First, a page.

You cannot choose wealth and value. You cannot choose to transform and to struggle against transformation. You cannot choose high carbon and low carbon.

105. Now you must pick a side and accept the consequences.

 It’s an agonizing choice. Either way, the costs will be huge. Either way, you will be rolling the dice. Nothing in your experience prepares you for this moment. 

Choose wealth and you could stay, for a while, in your comfort zone, clinging to an old business model. Even in the three way vice it will remain viable for some time. Demand for your products will grow before it falls. 

While this goes on you could keep trying to rein back ambition on climate. Your industry, acting strategically together as a political brake, probably can hold out until 2°C becomes an impossibility of engineering and thermodynamics. 

But it can’t do that without being weighed in the balance, perhaps on your watch. Confidence would drip away. Talented young staff would drift away. Respectability, already tarnished, would drain away. Drip. Drift. Drain. 

Or you could choose value. You could accept squarely that your E.On moment has come, that the days of yesterday’s business model are numbered, that the challenge now is to manage its decline and build alongside it a new business fit for today, albeit that this is harder for an oil and gas company than it is for a utility. 

You would be accused by some of tribal betrayal and commercial lunacy. You really would be lifting the lid on carbon risk. Your share price would suffer, at least in the short term. 

But you would be buying the chance to renew your business by design, not by default in response to shocks. 

There would be no need for a mask. The face could look the world in the eye and see itself reflected back. 

I do not know what the new business model looks like. You won’t begin to know yourselves until you accept that as an instrument of the common good the old one is already dead. 

But I do know what the world needs to see if it is to accept your company as part of the solution and no longer part of problem. 

Stop frustrating ambition. 

Talk to us about how you will play your part in a 2°C transition. 

Tell us the inspirational story of that transition, backed by your knowledge and experience. The electrification of vehicles and heating; the decarbonization of electricity; new frontiers in efficiency. A new golden age of energy.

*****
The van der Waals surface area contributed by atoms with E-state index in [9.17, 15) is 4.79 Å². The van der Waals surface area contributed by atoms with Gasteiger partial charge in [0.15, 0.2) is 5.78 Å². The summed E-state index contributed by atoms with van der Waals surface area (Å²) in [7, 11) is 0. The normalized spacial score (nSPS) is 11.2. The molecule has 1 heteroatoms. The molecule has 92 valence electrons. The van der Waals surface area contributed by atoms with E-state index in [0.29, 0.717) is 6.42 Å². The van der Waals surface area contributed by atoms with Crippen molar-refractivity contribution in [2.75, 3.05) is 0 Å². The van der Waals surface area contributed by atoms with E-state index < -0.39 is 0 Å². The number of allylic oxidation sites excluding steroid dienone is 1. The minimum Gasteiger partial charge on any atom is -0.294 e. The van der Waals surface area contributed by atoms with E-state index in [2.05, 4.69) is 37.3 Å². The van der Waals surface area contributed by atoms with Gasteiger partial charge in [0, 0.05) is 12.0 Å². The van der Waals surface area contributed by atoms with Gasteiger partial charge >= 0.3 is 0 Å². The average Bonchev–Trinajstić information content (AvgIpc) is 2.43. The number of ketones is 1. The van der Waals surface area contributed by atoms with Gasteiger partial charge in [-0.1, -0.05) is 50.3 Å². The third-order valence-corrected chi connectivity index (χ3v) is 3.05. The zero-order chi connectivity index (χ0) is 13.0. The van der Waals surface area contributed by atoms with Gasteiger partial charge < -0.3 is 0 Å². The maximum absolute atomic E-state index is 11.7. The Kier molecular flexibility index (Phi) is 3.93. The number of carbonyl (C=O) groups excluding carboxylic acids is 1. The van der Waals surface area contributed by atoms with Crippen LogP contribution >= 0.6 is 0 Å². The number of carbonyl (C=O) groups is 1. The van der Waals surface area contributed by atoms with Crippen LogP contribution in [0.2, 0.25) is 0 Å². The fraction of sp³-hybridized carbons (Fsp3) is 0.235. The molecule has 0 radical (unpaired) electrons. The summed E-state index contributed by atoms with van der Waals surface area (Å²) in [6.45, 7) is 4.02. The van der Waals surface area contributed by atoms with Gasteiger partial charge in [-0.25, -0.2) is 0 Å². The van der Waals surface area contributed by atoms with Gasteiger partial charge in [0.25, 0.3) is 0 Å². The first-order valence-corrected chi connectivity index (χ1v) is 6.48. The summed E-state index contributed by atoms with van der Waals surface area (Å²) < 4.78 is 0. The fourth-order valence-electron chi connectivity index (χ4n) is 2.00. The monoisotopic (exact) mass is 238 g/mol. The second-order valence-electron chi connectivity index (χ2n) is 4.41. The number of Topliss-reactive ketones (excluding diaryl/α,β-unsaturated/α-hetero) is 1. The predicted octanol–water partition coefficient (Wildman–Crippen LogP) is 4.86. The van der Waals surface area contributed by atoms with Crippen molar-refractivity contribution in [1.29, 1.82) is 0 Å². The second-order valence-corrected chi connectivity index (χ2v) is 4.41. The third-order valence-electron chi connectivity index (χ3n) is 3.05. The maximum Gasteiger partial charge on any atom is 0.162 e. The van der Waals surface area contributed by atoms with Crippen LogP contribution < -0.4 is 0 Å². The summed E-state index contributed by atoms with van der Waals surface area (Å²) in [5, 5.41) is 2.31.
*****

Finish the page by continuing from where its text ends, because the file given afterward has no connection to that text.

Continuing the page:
And don’t tell us through crocodile tears that this will all take a long time. Tell us what you will do to hasten it, and what you need from government to do it faster. 

Come clean on your 2°C carbon risk, and get out of investments that would increase it. 

Stop pretending that gas is part of the answer to climate change, rather than a necessary stage in a transition to be kept as short as possible. Stop pretending that gas will always crowd out coal rather than renewables, that it won’t blur the political focus we need on efficiency. 

Urge your peers to turn their backs on new fracking around the world, as you wisely have in the UK. It’s a high carbon sugar rush and a recipe for political grief. Look at the news from Algeria. 

Stop grumbling about renewables. Unlock the opportunities they offer. 

Manage a retreat from the carbon frontiers, especially the Arctic. Keep it in the ground. 

Press the accelerator on CCS. Use your balance sheet to lever governments into a deal on costs. 

It’s easier for an outsider to say what you should stop doing than what you should start. But the more you turn towards a 2°C world, the more you will see its opportunities. 

I am urging you to sail into a storm. But you are at your best in storms and the one that will hit you anyway if you delay will be more lethal. In Shell the spectre of Brent Spar hangs over the subject of political risk. Or if it doesn’t it should. 

The Risorgimento broke like a wave over Sicily in the middle of the 19th century. It threatened to sweep away the privileges of an inward looking aristocracy convinced that their glory days would never end. 

Their struggle to cling to a collapsing system of feudal power is brilliantly portrayed in Lampedusa’s novel The Leopard. A leading character is the worldly and cynical Prince Tancredi, who at one point remarks “Things must change around here if we want things to say the same.” 

Wear a mask for change while setting your face against it. It’s a clever ploy and if the stresses aren’t too great – if politics is linear – it can even work. 

But when the stresses are existential, it only buys false security. Those who follow the Tancredi strategy get swept away anyway. 

You are now in Tancredi’s position. You gave a speech last month that was worldly. Will you now lead your company and your industry towards a choice that is wise? 

 Yours Sincerely

John Ashton